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Parents: What to bring to the emergency room

See inside the children’s emergency room

> A child-friendly atmosphere

Caring for children can be hectic. Those times when your child is sick or injured and needs medical care can be even more stressful – but being prepared can make this scary time less dramatic.

The providers at OSF HealthCare Children’s Hospital of Illinois know that taking care of children means addressing more than just their physical and medical needs. They need to feel safe.

That’s why they created a children’s emergency room, separate from the area for adults, available 24 hours a day. It’s the only emergency department in Central Illinois specially designed for kids and families.

“Having an emergency department area just for children gives us the ability to focus on their unique needs in a safe, child-friendly environment,” said Dr. Teresa Riech, medical director of the pediatric emergency department.

Be prepared

While during a life-threatening situation, you should immediately call 9-1-1 and go directly to the nearest emergency room, some medical emergencies allow for a little bit of time to prepare for your trip to the hospital.

Consider bringing these things with you to the OSF Children’s Hospital emergency room:

  • Any medications your child takes. Please bring the written prescription (including dosage) or the medication bottle itself.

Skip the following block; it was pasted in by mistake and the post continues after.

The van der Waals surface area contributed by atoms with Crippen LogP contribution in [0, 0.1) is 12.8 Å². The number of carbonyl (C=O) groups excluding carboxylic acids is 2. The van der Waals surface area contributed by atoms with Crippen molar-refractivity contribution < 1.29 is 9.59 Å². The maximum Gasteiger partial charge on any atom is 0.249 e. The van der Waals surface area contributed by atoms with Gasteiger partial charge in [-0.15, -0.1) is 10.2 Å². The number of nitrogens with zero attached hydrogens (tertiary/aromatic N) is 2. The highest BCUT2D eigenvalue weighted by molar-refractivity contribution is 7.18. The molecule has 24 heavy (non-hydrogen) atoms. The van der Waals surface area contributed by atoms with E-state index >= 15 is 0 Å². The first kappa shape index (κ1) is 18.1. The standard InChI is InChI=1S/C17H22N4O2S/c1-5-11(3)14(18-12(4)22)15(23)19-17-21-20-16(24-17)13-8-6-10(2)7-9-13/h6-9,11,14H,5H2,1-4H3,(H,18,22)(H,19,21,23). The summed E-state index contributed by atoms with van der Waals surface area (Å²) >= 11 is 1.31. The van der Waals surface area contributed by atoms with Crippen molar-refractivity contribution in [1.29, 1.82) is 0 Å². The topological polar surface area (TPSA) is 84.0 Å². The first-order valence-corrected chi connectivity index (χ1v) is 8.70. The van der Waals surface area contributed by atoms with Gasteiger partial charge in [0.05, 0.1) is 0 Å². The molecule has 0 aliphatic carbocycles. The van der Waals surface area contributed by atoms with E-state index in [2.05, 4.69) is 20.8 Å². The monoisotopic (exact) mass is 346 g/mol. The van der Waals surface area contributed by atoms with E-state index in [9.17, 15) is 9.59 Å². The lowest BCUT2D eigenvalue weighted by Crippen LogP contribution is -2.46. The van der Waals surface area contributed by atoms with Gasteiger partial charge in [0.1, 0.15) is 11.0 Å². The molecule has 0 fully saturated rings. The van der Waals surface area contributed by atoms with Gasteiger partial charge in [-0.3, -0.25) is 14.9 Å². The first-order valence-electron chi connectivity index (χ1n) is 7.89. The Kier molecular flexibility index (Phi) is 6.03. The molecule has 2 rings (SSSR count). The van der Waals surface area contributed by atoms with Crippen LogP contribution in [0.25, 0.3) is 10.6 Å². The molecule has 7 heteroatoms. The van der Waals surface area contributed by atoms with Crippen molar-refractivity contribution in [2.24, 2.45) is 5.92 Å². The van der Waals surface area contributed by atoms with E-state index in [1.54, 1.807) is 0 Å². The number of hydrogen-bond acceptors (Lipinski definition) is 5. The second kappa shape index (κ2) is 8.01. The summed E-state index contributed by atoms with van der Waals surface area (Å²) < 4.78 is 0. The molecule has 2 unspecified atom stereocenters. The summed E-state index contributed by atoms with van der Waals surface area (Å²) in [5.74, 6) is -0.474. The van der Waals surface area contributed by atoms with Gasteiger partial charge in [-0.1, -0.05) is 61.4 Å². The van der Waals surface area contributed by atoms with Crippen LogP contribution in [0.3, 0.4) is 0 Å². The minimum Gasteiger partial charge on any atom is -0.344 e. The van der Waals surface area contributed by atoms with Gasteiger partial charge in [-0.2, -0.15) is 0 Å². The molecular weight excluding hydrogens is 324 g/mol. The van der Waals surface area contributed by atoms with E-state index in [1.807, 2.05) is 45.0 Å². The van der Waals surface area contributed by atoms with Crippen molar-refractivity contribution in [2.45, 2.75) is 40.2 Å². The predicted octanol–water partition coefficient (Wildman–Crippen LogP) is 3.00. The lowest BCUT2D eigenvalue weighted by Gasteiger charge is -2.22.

• A favorite book or blanket. While toys and books are available in the OSF Children’s Hospital waiting room, a comforting piece of home – such as a doll or stuffed animal – can help children feel more at ease during their time in the hospital.
  • Pediatric nurse holding young girl patient's handA change of clothes and toothbrush, in case your stay at OSF Children’s Hospital is longer than expected. Pajamas can be a warm, comfortable option, and don’t forget extra diapers. (Don’t worry if you aren’t able to bring these items. OSF Children’s Hospital can provide care packages to families to cover these necessities.)
  • Chargers for your cell phone or tablet.
  • Insurance card. While no person is ever turned away from the emergency department or refused treatment based on insurance status or ability to pay, bringing your insurance card can simplify your registration process.
  • Photo ID. To protect each child’s privacy, parents and family members may be asked to show a photo ID when leaving or entering the emergency department.
  • Medical history, including allergies. Knowing if your child has any allergies, complex medical conditions or ongoing medical needs can help medical staff quickly make decisions to give them the best, most appropriate care.

About Author: Laura Nightengale

Laura Nightengale is a writing coordinator for OSF HealthCare. 

She has a bachelor’s degree in journalism from the University of Kansas and worked as a reporter at a daily newspaper for five years before joining OSF HealthCare. 

When she’s not working, Laura loves to travel, read, and spend time with her family, including her sweet and ornery dog.

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Categories: Kids & Family